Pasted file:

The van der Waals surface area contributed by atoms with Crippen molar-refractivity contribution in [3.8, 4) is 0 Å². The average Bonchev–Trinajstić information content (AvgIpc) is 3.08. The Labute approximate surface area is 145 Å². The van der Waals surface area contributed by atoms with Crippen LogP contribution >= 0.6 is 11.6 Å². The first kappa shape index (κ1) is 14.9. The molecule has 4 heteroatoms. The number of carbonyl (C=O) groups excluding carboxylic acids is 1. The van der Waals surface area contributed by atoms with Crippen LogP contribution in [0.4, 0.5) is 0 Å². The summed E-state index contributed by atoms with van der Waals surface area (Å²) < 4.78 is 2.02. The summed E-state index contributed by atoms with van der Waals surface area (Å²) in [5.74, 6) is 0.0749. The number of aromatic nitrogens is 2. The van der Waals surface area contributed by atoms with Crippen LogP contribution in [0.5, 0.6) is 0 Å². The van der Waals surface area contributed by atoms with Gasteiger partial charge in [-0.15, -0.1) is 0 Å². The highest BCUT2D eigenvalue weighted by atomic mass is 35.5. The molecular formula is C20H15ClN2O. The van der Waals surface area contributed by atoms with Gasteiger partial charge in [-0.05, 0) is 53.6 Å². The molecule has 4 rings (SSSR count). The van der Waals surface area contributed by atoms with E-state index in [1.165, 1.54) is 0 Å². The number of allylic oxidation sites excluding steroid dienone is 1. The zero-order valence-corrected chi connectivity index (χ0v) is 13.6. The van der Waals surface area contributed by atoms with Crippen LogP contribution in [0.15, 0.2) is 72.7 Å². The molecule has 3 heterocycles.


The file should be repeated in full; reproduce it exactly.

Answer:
The van der Waals surface area contributed by atoms with Crippen molar-refractivity contribution in [3.8, 4) is 0 Å². The average Bonchev–Trinajstić information content (AvgIpc) is 3.08. The Labute approximate surface area is 145 Å². The van der Waals surface area contributed by atoms with Crippen LogP contribution >= 0.6 is 11.6 Å². The first kappa shape index (κ1) is 14.9. The molecule has 4 heteroatoms. The number of carbonyl (C=O) groups excluding carboxylic acids is 1. The van der Waals surface area contributed by atoms with Crippen LogP contribution in [0.4, 0.5) is 0 Å². The summed E-state index contributed by atoms with van der Waals surface area (Å²) < 4.78 is 2.02. The summed E-state index contributed by atoms with van der Waals surface area (Å²) in [5.74, 6) is 0.0749. The number of aromatic nitrogens is 2. The van der Waals surface area contributed by atoms with Crippen LogP contribution in [0.5, 0.6) is 0 Å². The van der Waals surface area contributed by atoms with Gasteiger partial charge in [-0.15, -0.1) is 0 Å². The highest BCUT2D eigenvalue weighted by atomic mass is 35.5. The molecular formula is C20H15ClN2O. The van der Waals surface area contributed by atoms with Gasteiger partial charge in [-0.05, 0) is 53.6 Å². The molecule has 4 rings (SSSR count). The van der Waals surface area contributed by atoms with E-state index in [1.165, 1.54) is 0 Å². The number of allylic oxidation sites excluding steroid dienone is 1. The zero-order valence-corrected chi connectivity index (χ0v) is 13.6. The van der Waals surface area contributed by atoms with Crippen LogP contribution in [0.15, 0.2) is 72.7 Å². The molecule has 3 heterocycles.